Misuse of public funds accusations against Catalan leaders up to €1.9M
Court elevates the alleged spending despite Spanish treasury minister claiming “not a single euro” was used
The Spanish court investigating Catalan leaders for misuse of public funds related to the independence referendum has increased the alleged total spending from €1.6 to €1.9 million, following new reports by the Guardia Civil police.
The move comes a day after Supreme Court judge Pablo Llarena requested that Spain’s treasury minister, Cristobal Montoro, clarify whether the vote was publicly funded or not. Montoro, in control of Catalan finances since September, recently said that “not a single euro” was used to pay for the referendum, thus apparently contravening Llarena’s investigation.
"I don't know how they paid for the October 1 ballot boxes manufactured in China. But I do know it was not with public funds," said Montoro in an interview with the Spanish 'El Mundo' newspaper published on Monday.
Spending newly included in the accusation incorporates €61,879 allegedly paid by the Catalan government to the pro-independence Òmnium Cultural organization for making and distributing posters urging people to vote in the referendum. Police also accused pro-independence parties of using public funds to rent the Catalan National Theatre (TNC) on July 4, the day when the logistics for the October 1 vote were disclosed in a major event.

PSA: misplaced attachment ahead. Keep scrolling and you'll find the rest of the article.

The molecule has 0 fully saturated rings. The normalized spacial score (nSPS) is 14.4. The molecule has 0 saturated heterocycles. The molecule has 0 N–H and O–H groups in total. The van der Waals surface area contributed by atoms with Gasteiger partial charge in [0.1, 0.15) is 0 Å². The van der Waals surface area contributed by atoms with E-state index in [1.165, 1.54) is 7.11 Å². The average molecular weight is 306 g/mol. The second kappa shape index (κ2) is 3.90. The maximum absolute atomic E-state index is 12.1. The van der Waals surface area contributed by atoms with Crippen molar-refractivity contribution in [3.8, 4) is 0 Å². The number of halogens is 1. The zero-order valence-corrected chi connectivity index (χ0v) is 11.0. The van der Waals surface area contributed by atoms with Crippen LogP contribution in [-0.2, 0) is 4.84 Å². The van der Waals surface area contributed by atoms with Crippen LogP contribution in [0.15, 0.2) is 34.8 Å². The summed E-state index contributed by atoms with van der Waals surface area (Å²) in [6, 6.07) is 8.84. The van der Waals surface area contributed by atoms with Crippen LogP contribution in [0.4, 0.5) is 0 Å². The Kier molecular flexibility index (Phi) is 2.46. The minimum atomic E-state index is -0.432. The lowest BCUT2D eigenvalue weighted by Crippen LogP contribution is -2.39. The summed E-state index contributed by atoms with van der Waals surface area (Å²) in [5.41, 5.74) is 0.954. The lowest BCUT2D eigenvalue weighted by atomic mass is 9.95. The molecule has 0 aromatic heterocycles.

Roberto Bermúdez de Castro, the official controlling the Catalan government since Madrid suspended its self-rule last October, backed Montoro on Thursday, underscoring strict control regards Catalan finances.
Yet, he opened the door to less obvious ways in which pro-independence leaders could have misused public funds, such as allowing public buildings to be used as polling stations on referendum day, and the use of electricity.
In total, 14 officials in Catalonia are being prosecuted for allegedly using public money to pay for the October 1 vote, deemed illegal by Spanish courts, among other accusations. Seven of them are currently held behind bars.
Courts in Germany, Scotland and Belgium are considering European Arrest Warrants issued by the Supreme Court against Puigdemont and the ministers who are seeking refuge from the Spanish judiciary abroad.
The Schleswig-Holstein court in Germany recently rejected extraditing deposed Catalan president Carles Puigdemont on charges of rebellion, a criminal offence which entails the use of violence and which carries prison sentences of up to 30 years. The only remaining crime is that of misuse of public funds.